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Understanding React Pure Components

Many people are confused by the difference between a Functional Component and a Pure Component. Most of them think that they are the same, but this is not true. When you use a Pure Component, you need to import PureComponent from React:

If your React component’s render method is “pure” (that means it renders the same result, given the same props and state), you can use this function to improve the performance of your application. A Pure Component performs a shallow comparison for the props and nextProps objects as well as the state and nextState objects. Pure components do not include the shouldComponentUpdate(nextProps, nextState) method, and if you try to add it, you’ll get a warning from React.

In this article, you’ll learn to create a basic example to understand how Pure Components works. To begin, you need to install the Chrome extension React Developer Tools to do a simple debug in your application. Download React Developer Tools from https://chrome.google.com/webstore/detail/react-developer-tools/fmkadmapgofadopljbjfkapdkoienihi.

Building your React application

First, create your React application using create-react-app. Once that is done, you can proceed to create your first React component.

Before you install create-react-app, remember that you need to download and install Node from www.nodejs.org. You can install it for Mac, Linux, and Windows.

Install create-react-app globally by typing this command in your Terminal:

Alternatively, you can use a shortcut:

Now build your first React application by following these steps:

  1. Create your React application with the following command:

  1. Go to the new application with cd my-first-react-appand start it with npm start.
  2. The application should now be running at http://localhost:3000.
  3. Create a new file called js inside your src folder:

File: src/Home.js

  1. You may have noticed that you are exporting your class component at the end of the file, but it’s fine to export it directly on the class declaration, like this:

File: src/Home.js

  1. Now that you have created the first component, you need to render it. So, open the jsfile, import the Home component, and add it to the render method of the App component. If you are opening this file for the first time, you’ll probably see a code like this:

To get started, edit src/App.js               and save to reload.

File: src/App.js

  1. Now change this code a bit. You need to import your Home component and then add it to the JSX. You also need to replace the <p> element with your component, like this:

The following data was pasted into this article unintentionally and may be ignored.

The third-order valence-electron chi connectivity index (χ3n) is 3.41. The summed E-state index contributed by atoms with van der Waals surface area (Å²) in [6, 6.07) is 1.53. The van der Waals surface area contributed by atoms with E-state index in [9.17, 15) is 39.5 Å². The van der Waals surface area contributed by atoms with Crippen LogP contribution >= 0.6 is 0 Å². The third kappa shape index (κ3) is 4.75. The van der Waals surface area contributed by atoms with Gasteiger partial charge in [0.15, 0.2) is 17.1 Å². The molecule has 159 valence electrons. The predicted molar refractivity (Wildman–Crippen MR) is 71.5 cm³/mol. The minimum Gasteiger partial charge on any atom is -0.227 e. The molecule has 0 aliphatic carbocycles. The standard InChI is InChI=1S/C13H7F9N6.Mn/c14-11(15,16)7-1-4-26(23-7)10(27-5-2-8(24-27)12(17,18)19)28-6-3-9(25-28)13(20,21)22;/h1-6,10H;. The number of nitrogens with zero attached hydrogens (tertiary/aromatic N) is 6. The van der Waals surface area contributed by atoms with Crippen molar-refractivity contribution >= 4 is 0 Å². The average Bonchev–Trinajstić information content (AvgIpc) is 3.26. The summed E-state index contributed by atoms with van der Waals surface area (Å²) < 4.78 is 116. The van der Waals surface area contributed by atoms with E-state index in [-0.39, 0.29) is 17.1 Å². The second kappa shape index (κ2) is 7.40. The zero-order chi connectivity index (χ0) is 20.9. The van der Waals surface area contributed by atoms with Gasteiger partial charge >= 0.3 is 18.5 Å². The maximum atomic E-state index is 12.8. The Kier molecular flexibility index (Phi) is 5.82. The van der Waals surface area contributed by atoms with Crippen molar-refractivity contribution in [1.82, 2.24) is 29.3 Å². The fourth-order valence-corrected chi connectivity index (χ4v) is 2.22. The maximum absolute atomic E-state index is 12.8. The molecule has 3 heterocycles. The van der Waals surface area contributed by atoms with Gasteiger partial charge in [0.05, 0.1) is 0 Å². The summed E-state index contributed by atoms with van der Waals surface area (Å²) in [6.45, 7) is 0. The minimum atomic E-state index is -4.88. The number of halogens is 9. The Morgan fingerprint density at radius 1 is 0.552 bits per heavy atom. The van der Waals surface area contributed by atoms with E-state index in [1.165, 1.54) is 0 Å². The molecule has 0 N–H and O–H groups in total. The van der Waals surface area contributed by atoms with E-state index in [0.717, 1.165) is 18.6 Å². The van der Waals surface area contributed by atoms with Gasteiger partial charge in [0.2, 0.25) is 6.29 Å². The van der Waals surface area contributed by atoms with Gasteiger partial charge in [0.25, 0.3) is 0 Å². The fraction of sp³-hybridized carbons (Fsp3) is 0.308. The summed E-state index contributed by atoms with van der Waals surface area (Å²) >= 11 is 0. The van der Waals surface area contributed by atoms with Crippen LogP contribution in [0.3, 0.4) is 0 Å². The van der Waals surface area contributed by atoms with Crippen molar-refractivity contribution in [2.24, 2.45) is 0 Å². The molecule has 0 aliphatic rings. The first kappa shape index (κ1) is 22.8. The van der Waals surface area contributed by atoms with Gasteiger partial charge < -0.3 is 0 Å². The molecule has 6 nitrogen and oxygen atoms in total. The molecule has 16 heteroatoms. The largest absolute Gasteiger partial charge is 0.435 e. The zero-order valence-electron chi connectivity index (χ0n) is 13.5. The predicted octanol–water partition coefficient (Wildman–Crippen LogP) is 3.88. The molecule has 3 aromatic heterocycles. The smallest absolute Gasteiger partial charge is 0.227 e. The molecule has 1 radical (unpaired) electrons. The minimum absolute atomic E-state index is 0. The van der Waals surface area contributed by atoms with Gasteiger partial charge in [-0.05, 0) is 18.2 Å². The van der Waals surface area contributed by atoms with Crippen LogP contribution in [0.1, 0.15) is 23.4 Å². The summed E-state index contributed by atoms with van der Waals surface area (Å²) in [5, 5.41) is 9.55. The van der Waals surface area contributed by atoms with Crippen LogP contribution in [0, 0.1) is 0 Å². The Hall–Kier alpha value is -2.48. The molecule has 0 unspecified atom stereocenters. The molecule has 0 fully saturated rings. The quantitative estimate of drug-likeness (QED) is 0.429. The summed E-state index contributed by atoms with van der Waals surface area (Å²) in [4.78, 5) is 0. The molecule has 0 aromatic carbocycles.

File: src/components/App.js

  1. Now, create the Numbers component:

File: src/components/Numbers/Numbers.js

  1. Then, create the Result component (as a Class Component):

File: src/components/Numbers/Result.js

  1. Finally, create the styles:

File: src/components/Numbers/Numbers.css

How it works…

If you run the application, you will see this:

  1. You have used an input with the number type, which means you’ll only accept numbers if you start writing numbers (1, then 2, then 3, and such). You will see the results of the sum on each row (0 + 1 = 1, 1 + 2 = 3, 3 + 3 = 6):

Now, inspect the application using React Developer Tools. You need to enable the Highlight Updates option:

After this, start writing multiple numbers in the input (quickly), and you will see all the renders that React is performing:

As you can see, React is doing a lot of renderings. When the highlights are red, it means the performance of that component is not good. Here’s when Pure Components will help you. Migrate your Result component to be a Pure Component:

File: src/components/Numbers/Result.js

Now if you try to do the same with the numbers, see the difference:

With the Pure Component React, you do less renders in comparison to a Class Component. Probably, you may now think that if you use a Stateless component instead of a Pure Component, the result will be the same. Unfortunately, this won’t happen. If you want to verify this, change the Result component again and convert it into a Functional Component.:

File: src/components/Numbers/Result.js

See what happens with the renders:

As you can see, the result is the same as the Class Component. This means that using a Stateless Component will not help you improve the performance of your application all the time. If you have components that you consider are pure, consider converting them into Pure components.

If you found this article interesting, you can explore Carlos Santana Roldan’s React Cookbook to be on the road to becoming a React expert. React Cookbook has over 66 hands-on recipes that cover UI development, animations, component architecture, routing, databases, testing, and debugging with React.

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